A team of Florida Polytechnic University students is using technology to turn dance moves into digital art.
Jamie Davis, an electrical engineering junior at the school, and Matthew Giallourakis, a 2020 master’s graduate, are teaming up with Florida Dance Theater to record dancers’ movements and transpose them into visual art.
Davis sewed lightweight biosensors into dancers’ sleeves to measure acceleration, muscle, and cardiovascular activity.
The data is then transmitted to his computer where the activity is displayed as line tracings similar to electrocardiogram waves. Giallourakis then converts the data in real-time into colorful fractals that can be projected onto a screen.
“We wanted to take the arts and STEM and combine them in this amazing way,” Davis said. “It’s become more than I ever thought it could be.”
“Fractals are already known for being a good combination of art and science, so I thought it was a perfect medium for taking an art form, processing it into scientific data, and bringing it back into another form of art,” added Giallourakis, who is completing his master’s degree in electrical engineering.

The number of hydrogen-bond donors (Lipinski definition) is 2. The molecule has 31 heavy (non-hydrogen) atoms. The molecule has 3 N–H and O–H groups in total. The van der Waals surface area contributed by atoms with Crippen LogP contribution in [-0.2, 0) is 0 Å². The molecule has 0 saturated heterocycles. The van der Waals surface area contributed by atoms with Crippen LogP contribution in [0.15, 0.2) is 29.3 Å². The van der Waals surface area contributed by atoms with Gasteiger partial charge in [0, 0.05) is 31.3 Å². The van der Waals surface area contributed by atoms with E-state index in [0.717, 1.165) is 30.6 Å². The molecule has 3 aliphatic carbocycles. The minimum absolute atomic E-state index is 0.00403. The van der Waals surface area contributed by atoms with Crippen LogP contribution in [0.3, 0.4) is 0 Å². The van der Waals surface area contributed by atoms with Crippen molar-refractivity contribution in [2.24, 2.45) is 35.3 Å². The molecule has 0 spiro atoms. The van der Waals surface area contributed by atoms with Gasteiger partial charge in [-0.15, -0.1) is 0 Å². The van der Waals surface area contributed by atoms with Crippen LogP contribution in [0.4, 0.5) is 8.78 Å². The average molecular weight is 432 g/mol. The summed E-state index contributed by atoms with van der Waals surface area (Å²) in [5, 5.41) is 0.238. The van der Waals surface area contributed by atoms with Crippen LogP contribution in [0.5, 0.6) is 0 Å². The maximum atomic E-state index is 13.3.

The effort stemmed from a discussion with Florida Dance Theatre executive director Jermaine Thornton, and Victoria Lowe, adjunct professor of art appreciation at Florida Poly. Project organizers planned to unveil it during a demonstration in March and a performance in June, but COVID-19 restrictions have postponed the events.
Thornton said the project, funded by a state grant to Florida Dance Theatre, will eventually be converted into a lecture-demonstration for students in Polk County Schools.
“One of my goals is that we would not only be known as a place for arts and entertainment,” Thornton said. “We want to show it’s OK if we start tapping into things like science, technology, engineering, and math.”